Griffin’s quotation (on the 26th of last month) from Thomas Merton’s autobiography caught many of our eyes: “There are a lot of people . . . [who] do no little harm by virtue of their sheer, stupid inertia, lost in between all camps, in the no-man’s land of their own confusion.”

I’d like to speak in defense of thoughtless inertia. I realize that’s an unpopular opinion on this blog, a blog built on the overabundance of thoughtfulness God has gifted us with. Moreover any opinion is a thought, first off, so this opinion of mine is obviously ironic but also the source of my credibility.

You see, I am actually incapable of inertia. Getting out of bed in the morning is, for me, part existential crisis, part guilt-trip, and part essay-to-be. Sometimes I journal about my decision to eat or not to eat breakfast. I am Hamlet.

My four years at Calvin were the most stable of my “adulthood” (assuming I fit in that category). After Calvin I bounced from country to country, teaching to graduate school, summer trip to winter trip, and now wondering: what is a good next step? What is an intentional, discerning next step that will allow me to work on my writing, but also contribute to society, but also challenge me intellectually by introducing me to new minds and interesting ideas? In two years no doubt I’ll be at it again, figuring out the next step.

And every moment: thinking. Ponderous thinking.

Can I eat this if I’m an ethical person? Buy this if I care about developing countries? Is this job feeding my creativity? Is this friendship unhealthy? Should I fix the problems or bail? What’s the line between committed and clingy? Is “stagnant” the right word or do I really mean “lethargic”? What would be so wrong about lighting out west right about now?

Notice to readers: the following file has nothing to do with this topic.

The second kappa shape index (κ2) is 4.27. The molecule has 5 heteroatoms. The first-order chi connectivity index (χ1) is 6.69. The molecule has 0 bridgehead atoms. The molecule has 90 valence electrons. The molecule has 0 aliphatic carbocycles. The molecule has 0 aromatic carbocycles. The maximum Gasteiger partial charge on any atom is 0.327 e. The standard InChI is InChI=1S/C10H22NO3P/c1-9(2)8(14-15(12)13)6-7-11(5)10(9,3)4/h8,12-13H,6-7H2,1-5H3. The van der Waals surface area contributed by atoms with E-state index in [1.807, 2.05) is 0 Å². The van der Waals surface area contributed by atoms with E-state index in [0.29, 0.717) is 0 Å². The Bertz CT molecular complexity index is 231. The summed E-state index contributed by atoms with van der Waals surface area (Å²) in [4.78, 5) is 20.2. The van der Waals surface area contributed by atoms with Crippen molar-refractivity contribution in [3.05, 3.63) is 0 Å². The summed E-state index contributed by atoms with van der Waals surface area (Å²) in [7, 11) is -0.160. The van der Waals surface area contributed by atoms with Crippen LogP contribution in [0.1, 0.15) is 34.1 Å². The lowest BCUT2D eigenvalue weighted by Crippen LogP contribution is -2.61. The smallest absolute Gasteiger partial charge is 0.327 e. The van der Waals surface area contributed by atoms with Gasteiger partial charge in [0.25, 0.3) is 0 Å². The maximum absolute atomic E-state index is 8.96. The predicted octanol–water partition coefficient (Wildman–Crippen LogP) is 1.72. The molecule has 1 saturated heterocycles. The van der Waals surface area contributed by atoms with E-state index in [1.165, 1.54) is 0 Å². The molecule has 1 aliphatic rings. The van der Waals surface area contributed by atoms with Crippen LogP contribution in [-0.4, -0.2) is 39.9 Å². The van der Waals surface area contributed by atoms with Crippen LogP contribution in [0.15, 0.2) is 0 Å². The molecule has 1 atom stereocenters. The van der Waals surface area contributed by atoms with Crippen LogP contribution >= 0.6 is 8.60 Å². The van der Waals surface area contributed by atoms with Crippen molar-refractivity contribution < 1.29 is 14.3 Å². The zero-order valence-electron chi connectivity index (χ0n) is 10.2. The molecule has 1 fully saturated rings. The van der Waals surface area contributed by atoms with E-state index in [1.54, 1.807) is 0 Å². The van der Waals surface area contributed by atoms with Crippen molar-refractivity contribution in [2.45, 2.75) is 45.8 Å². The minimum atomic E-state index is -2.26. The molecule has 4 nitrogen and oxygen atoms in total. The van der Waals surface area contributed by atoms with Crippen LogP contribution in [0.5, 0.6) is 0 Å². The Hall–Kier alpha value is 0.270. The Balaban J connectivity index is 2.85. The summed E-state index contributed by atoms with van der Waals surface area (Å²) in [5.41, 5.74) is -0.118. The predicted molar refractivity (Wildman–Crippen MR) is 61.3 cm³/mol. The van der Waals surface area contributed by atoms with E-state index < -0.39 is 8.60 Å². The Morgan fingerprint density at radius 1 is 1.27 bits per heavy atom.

I would argue these wonderings we keep inside ourselves are a more nefarious breed of stupidity, though possibly less stupid than sheer inertia. Thoughtfulness is the stupidity of the Pharisees, smart men who were terribly intentional, but who, when faced with the kinds of choices at which children excel, picked wrong every time. Thoughtfulness is for politicians. For the yuppies that many of us are.

It’s not that I don’t recommend thoughtfulness. Acting without thought leads to injustice and, yes, to stagnation. As Griffin wrote, “Dead things can’t go upstream.”

But in the end it’s words words words, nothing but wild and whirling words in our heads, and we’re dead in ways we’ll never be able to fix by thinking more about it.

By all means we should dream and evaluate; we should consider the day and its meaning. But in ten years or thirty if Cassie[1] is still making potato salad at what was supposed to be a summer job, chances are good that she’s met some amazing people, possibly picked up guitar, and impacted more people than folks like me who have yet to find the way out of their own heads.

So while I agree that sheer, stupid inertia is an insidious thing, I add that thoughtfulness can be a tangle of inactivity and privilege. Dirt is a better option for us all. Dirt and dirt work.

As Barbara Brown Taylor wrote in An Altar in the World, “Wisdom is not gained by knowing what is right. Wisdom is gained by practicing what is right, and noticing what happens when that practice succeeds and when it fails.”

There is a place for thought and thoughtfulness, but that place is after action and in the midst of action. Arguably that place is on our deathbed after a life spent making potato salad. Especially those of us who are hard-wired for introspection: our task is to act in faith and to rest in the awareness that all of life is sacred—whether we did it well or not.

 

[1] See comment thread under Griffin’s post

Elaine Schnabel

Elaine Schnabel (’11) spent her twenties traveling, blogging, and earning various master’s degrees. Now earning her PhD at the University of North Carolina in organizational communication, Elaine researches and writes at the intersection of religion and communication. You can find her blogging at Religious (Not Crazy).

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